“This year’s quilt made by guild members is a River City 9-Patch and featured in fabrics that represent the fall colors of the Ouachita National Forest. Thank you for helping us continue the giving tradition in 2021,” said the release.

Photos of the winning ribbon quilts and show commercials were featured on the Ouachita Quilt Show’s Facebook page.

This year’s new quilt show location is the Education Building at the Polk County Fairgrounds in Mena. For more information on entering a claim or attending the show, contact Joyce Sanden via text or message at 479-234-3414.


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Driving homemaker membership: 25 years at ColumbiaMagazine.com https://thebiblepost.com/driving-homemaker-membership-25-years-at-columbiamagazine-com/ Fri, 15 Oct 2021 21:56:28 +0000 https://thebiblepost.com/driving-homemaker-membership-25-years-at-columbiamagazine-com/ Dr. Ronald P. Rogers CHIROPRACTOR Support for your body’s natural healing abilities 270-384-5554 Click here for details What is happeningin Columbia? see ColumbiaMagazine’sEvents List The Columbia Gas Dept. GAS LEAK or GAS SMELLContact Numbers24 hours / 365 days270-384-2006 or 9-1-1Call before you dig VisitColumbiaMagazine’s Directory of Churches Addresses, time, phone numbers and morefor churches in […]]]>

Photo Archives from ColumbiaMagazine.com. Click here for more photos.

Driving membership of homemakers: 25 years

2021-10-15 – Adair County, KY – Photo by Teresa Bright, Adair County Extension Services.


Mary Knight (left) is presented with an award for having 25 years of continued membership in the Adair County Extension Homemakers Association. Mary is a member of the Town & Country Homemakers Club, and serves as Treasurer of her club. Mary is an active volunteer at Extension Homemakers in Adair County. He received his recognition at the Membership Drive-Thru event on Friday- Oct. 15 at the County Extension Office located at 409 Fairground Street in Columbia.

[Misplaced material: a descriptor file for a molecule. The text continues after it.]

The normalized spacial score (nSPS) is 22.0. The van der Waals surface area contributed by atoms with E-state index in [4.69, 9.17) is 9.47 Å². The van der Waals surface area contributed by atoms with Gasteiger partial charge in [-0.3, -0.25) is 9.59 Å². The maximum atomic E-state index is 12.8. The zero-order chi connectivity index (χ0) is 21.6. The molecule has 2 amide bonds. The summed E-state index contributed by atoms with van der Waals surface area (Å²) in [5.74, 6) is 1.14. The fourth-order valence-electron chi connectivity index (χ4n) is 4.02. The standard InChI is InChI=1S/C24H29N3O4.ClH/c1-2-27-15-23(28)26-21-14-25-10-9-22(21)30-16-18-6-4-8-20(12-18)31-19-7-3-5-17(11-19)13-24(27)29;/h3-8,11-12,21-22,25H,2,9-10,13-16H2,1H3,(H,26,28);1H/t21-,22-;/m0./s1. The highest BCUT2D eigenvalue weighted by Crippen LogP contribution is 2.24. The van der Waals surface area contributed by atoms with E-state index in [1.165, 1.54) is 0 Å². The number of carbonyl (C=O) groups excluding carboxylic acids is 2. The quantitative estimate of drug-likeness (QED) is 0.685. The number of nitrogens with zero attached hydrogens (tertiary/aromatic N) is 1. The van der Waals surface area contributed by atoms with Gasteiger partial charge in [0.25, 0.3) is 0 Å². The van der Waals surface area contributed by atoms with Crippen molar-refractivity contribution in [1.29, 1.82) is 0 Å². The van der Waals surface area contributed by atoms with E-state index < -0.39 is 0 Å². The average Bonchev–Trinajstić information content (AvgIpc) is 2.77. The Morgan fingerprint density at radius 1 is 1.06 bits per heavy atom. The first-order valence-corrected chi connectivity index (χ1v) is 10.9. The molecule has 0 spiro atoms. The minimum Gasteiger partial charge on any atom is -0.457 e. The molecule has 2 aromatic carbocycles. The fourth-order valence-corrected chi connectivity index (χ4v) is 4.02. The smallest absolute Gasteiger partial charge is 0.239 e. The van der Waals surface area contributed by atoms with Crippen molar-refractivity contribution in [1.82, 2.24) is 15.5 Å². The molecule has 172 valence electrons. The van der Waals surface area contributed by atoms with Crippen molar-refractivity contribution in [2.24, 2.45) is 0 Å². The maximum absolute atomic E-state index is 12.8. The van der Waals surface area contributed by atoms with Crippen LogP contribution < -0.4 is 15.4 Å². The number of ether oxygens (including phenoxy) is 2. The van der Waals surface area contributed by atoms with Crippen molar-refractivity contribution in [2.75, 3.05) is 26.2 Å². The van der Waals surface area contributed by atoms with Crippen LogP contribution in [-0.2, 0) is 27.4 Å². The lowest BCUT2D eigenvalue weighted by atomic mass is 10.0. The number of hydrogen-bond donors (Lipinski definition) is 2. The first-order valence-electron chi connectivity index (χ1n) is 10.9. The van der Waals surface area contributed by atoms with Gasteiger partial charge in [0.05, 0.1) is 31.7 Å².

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Working from home exacerbates guilt in academic women https://thebiblepost.com/working-from-home-exacerbates-guilt-in-academic-women/ Thu, 14 Oct 2021 10:04:18 +0000 https://thebiblepost.com/working-from-home-exacerbates-guilt-in-academic-women/ SOUTH AFRICA Academic guilt is well established in the literature in the work of female scholars who are simultaneously mothers and lecturers, home builders and researchers, caregivers and administrators. It is a feeling of not being able to cope with conflicting requests in one’s time and is often accompanied by negative self -judgment. In South […]]]>

SOUTH AFRICA

Academic guilt is well established in the literature in the work of female scholars who are simultaneously mothers and lecturers, home builders and researchers, caregivers and administrators.

It is a feeling of not being able to cope with conflicting requests in one’s time and is often accompanied by negative self -judgment.

In South Africa and around the world, women academics had to face this challenge of many roles more intensely when the COVID-19 pandemic forced them to work at home.

In our study, women recounted their experiences at various stages from the ‘difficult’ lockdown from March 23, 2020, to the gradual erasure of the lockdown until the end of September 2020.

At all these stages, universities are closed for face -to -face teaching. Only small exceptions were made where institutions gave permission for certain professional fields such as medical student practical work and laboratory work.